To each and their own I guess, I want to accurately set ride height for other reasons, and want to play around with corner weights, so my choise is clear. There's no "one size fits all" to our cars, I assume you agree to some extent. I'm not out to prove you wrong, I just people to know there are options out there - and that they decide for them selves what suits them best.

Oh, one more thing Rustic; I've tried to read about your "test-beds"/race cars, but all I found previously was scattered all over - do you have a site or a place somewhere with more spesific info? Maybe I'm just blind and have stumbled my way past this earlier. There's not much on the net regarding to B-bodies doing anything other than accellerate in a straight line...
EDIT - Forget it, I feel too dumb for not seeing it on your "business-page"
But I'm still interested in more details regarding suspension, thoughts on this, solutions for the rear, etc.
 
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Discussion Starter · #9 ·
I have the tall shims and 9.5" springs in the Chevelle right now, and another set on the shelf for the wagon going in when I'm done working on the Chevelle.

The short shims need to be welded in, the tall ones do not.

I cut my tall ones down 1" and had an initial setting of 2" (11.5" free height) but that's about 1" too low. Setting them at 12" free height will have my Chevelle sitting right where its needed.

I will never do another car without these. They require some effort to adjust the height, but for the money saved over coil-overs, I can do a little work.

I will tune my suspension, way more than just slapping on some band-aid sway-bars and calling it good. I'm starting with 700# on both cars, and I'm expecting to not be satisfied with the chevelle - probably will end up at ~950# eventually, but I intend to play with the rates a while to get it balanced. The wagon needs to ride a little better, so I'm hoping I'll be satisfied with the 700s. That car won't be tuned as well anyway since it will have those impossible-to-tune non-linear-rate rear helper air bags in it for towing.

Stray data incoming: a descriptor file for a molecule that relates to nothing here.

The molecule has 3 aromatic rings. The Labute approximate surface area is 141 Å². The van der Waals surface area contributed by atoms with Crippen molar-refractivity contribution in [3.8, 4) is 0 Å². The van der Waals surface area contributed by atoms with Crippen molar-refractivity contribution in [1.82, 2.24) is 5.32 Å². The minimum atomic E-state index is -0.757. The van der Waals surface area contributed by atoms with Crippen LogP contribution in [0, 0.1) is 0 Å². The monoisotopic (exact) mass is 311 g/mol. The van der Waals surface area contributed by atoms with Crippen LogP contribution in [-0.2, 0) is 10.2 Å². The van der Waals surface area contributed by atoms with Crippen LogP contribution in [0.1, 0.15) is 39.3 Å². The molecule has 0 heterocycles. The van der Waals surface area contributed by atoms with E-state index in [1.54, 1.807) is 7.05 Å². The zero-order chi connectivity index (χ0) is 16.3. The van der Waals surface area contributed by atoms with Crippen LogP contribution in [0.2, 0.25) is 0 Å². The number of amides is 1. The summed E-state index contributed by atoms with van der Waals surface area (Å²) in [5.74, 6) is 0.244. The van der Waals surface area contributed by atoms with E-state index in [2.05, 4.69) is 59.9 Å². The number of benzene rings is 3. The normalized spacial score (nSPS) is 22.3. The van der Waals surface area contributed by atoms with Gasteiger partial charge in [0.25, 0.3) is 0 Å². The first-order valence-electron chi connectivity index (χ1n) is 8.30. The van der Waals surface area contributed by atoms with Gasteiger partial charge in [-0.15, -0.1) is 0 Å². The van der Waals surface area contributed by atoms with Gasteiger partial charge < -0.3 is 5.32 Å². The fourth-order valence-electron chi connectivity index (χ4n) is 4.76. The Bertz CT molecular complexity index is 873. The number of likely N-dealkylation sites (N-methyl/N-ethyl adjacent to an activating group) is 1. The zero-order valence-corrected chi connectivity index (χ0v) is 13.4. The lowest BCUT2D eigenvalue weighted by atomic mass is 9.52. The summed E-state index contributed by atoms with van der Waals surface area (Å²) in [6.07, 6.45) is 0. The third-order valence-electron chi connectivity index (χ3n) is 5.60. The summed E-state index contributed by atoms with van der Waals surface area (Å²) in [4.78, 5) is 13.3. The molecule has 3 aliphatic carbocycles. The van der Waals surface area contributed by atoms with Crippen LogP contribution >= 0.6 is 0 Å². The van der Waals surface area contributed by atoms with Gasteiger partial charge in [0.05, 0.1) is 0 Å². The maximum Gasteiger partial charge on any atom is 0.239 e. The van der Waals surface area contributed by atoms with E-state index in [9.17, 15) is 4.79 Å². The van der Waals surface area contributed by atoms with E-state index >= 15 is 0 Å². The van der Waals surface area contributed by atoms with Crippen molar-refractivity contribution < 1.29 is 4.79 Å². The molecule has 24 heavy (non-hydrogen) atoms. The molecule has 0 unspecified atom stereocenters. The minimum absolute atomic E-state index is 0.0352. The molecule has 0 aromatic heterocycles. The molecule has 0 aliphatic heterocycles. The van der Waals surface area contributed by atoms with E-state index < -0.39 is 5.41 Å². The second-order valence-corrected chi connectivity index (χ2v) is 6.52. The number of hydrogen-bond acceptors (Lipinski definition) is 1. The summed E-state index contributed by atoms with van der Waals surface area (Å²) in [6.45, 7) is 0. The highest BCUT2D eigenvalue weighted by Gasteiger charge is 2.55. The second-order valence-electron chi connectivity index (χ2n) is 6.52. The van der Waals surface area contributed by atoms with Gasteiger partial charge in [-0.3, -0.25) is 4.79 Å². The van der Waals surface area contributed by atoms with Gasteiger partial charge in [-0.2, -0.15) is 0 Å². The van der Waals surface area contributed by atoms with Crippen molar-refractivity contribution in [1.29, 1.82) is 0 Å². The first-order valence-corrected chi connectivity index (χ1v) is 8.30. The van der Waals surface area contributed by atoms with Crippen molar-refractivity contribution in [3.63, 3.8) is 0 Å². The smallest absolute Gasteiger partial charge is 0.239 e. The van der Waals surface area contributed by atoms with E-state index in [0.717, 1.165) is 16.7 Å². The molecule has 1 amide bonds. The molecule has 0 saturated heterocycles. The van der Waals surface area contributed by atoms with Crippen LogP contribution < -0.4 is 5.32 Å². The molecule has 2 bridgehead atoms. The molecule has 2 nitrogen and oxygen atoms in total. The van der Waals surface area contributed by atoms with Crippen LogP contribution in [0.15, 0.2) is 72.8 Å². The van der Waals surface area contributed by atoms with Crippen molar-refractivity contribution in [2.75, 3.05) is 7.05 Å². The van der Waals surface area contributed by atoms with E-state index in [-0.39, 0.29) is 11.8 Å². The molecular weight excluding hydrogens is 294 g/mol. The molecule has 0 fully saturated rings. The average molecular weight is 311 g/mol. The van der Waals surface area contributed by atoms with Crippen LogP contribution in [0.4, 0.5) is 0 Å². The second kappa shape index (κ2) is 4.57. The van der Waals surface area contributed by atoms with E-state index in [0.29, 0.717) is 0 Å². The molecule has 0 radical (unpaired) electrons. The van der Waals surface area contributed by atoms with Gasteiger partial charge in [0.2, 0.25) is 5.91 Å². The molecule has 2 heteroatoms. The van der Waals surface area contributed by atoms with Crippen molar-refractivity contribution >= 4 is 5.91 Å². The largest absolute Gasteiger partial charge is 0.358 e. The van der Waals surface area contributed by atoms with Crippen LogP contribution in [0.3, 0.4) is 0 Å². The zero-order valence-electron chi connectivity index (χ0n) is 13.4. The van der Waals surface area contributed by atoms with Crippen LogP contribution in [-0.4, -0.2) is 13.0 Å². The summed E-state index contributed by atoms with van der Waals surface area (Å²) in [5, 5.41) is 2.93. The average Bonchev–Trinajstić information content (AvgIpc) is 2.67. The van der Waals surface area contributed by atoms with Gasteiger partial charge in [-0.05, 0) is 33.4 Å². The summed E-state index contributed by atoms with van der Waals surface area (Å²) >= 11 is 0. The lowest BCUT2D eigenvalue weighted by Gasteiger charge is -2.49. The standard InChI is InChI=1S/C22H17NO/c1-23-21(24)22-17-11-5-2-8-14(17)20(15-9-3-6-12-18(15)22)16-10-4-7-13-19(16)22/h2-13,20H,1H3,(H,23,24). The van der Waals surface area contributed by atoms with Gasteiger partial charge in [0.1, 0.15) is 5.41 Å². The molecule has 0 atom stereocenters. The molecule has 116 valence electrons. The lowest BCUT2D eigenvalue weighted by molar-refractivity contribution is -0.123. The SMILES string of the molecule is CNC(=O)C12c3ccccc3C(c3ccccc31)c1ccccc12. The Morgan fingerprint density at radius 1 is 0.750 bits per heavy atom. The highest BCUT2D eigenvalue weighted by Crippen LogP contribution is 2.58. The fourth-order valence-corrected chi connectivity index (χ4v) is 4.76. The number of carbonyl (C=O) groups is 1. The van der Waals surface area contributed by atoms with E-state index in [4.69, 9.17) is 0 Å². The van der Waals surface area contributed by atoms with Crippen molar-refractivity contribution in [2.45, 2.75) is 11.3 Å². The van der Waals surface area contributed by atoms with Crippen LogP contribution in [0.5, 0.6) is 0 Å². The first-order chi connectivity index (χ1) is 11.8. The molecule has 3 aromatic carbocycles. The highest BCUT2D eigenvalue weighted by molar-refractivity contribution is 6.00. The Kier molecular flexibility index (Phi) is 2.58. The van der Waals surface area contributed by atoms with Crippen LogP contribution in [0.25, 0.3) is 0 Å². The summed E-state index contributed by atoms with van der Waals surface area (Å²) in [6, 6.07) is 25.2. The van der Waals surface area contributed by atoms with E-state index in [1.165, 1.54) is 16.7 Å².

As you can see, I'd be spending a bunch of money again if I didn't have the adjusters, since I was about an inch low in front on my calculations. Doh!

 
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Discussion Starter · #10 ·
To each and their own I guess, I want to accurately set ride height for other reasons, and want to play around with corner weights, so my choise is clear. There's no "one size fits all" to our cars, I assume you agree to some extent. I'm not out to prove you wrong, I just people to know there are options out there - and that they decide for them selves what suits them best.
I agree with you completely... everyone need to decide for themselves what they want/need and what they are willing to go through to get it.
Options are good for everybody.

Ok, unless the spring is loose in it's pocket when the suspension is in full droop, or you go jumping curbs all the time, this won't be a problem. I assume you know what a motion ratio for a suspension is, and what kind of leverage it creates between the CA and frame (and why we have springs a lot stiffer in the front) given your background on this forum.
This is what I assumed too. But in talking with the guys around here that run those on dirt tracks... they tell me that they commonly have to be "re-set" after a couple of weekends. So, based on that... I had to assume that a daily driver would have the same issues over time. But I don't personaly have any experience with them. Your right on the rust... that might even be worse!!

On my road race car... the American Iron rules states that you must have 5" of clearence at the lowest point of the frame (or unibody)... this doesn't include things like exhaust.